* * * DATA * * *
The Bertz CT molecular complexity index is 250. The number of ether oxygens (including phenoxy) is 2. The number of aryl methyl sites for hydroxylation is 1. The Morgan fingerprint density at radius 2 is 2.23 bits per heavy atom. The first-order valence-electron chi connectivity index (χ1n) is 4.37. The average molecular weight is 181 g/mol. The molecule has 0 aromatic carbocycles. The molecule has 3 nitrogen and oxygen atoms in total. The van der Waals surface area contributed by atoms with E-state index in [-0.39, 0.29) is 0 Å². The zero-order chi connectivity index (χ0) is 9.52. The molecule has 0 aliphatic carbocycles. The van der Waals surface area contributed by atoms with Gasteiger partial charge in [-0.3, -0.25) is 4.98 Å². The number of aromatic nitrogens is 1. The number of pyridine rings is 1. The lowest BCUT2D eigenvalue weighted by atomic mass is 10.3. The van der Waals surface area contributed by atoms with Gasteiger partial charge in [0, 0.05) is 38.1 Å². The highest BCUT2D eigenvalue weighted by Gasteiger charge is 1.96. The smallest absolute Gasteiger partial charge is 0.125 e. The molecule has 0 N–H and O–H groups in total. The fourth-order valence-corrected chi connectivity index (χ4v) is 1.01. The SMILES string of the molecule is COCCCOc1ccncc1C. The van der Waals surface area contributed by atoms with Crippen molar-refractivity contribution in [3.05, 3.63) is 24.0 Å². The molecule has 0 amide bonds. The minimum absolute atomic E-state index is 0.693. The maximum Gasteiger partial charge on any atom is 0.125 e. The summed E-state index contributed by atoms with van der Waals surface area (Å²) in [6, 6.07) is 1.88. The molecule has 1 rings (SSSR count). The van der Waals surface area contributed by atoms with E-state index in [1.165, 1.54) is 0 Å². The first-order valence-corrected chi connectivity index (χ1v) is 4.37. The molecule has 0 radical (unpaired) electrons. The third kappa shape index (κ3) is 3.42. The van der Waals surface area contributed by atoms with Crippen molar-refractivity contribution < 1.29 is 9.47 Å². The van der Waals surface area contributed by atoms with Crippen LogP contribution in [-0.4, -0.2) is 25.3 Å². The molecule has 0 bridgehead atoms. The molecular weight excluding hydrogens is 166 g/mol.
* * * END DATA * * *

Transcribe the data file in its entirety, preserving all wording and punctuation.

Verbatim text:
The Bertz CT molecular complexity index is 250. The number of ether oxygens (including phenoxy) is 2. The number of aryl methyl sites for hydroxylation is 1. The Morgan fingerprint density at radius 2 is 2.23 bits per heavy atom. The first-order valence-electron chi connectivity index (χ1n) is 4.37. The average molecular weight is 181 g/mol. The molecule has 0 aromatic carbocycles. The molecule has 3 nitrogen and oxygen atoms in total. The van der Waals surface area contributed by atoms with E-state index in [-0.39, 0.29) is 0 Å². The zero-order chi connectivity index (χ0) is 9.52. The molecule has 0 aliphatic carbocycles. The van der Waals surface area contributed by atoms with Gasteiger partial charge in [-0.3, -0.25) is 4.98 Å². The number of aromatic nitrogens is 1. The number of pyridine rings is 1. The lowest BCUT2D eigenvalue weighted by atomic mass is 10.3. The van der Waals surface area contributed by atoms with Gasteiger partial charge in [0, 0.05) is 38.1 Å². The highest BCUT2D eigenvalue weighted by Gasteiger charge is 1.96. The smallest absolute Gasteiger partial charge is 0.125 e. The molecule has 0 N–H and O–H groups in total. The fourth-order valence-corrected chi connectivity index (χ4v) is 1.01. The SMILES string of the molecule is COCCCOc1ccncc1C. The van der Waals surface area contributed by atoms with Crippen molar-refractivity contribution in [3.05, 3.63) is 24.0 Å². The molecule has 0 amide bonds. The minimum absolute atomic E-state index is 0.693. The maximum Gasteiger partial charge on any atom is 0.125 e. The summed E-state index contributed by atoms with van der Waals surface area (Å²) in [6, 6.07) is 1.88. The molecule has 1 rings (SSSR count). The van der Waals surface area contributed by atoms with E-state index in [1.165, 1.54) is 0 Å². The first-order valence-corrected chi connectivity index (χ1v) is 4.37. The molecule has 0 radical (unpaired) electrons. The third kappa shape index (κ3) is 3.42. The van der Waals surface area contributed by atoms with Crippen molar-refractivity contribution < 1.29 is 9.47 Å². The van der Waals surface area contributed by atoms with Crippen LogP contribution in [-0.4, -0.2) is 25.3 Å². The molecule has 0 bridgehead atoms. The molecular weight excluding hydrogens is 166 g/mol.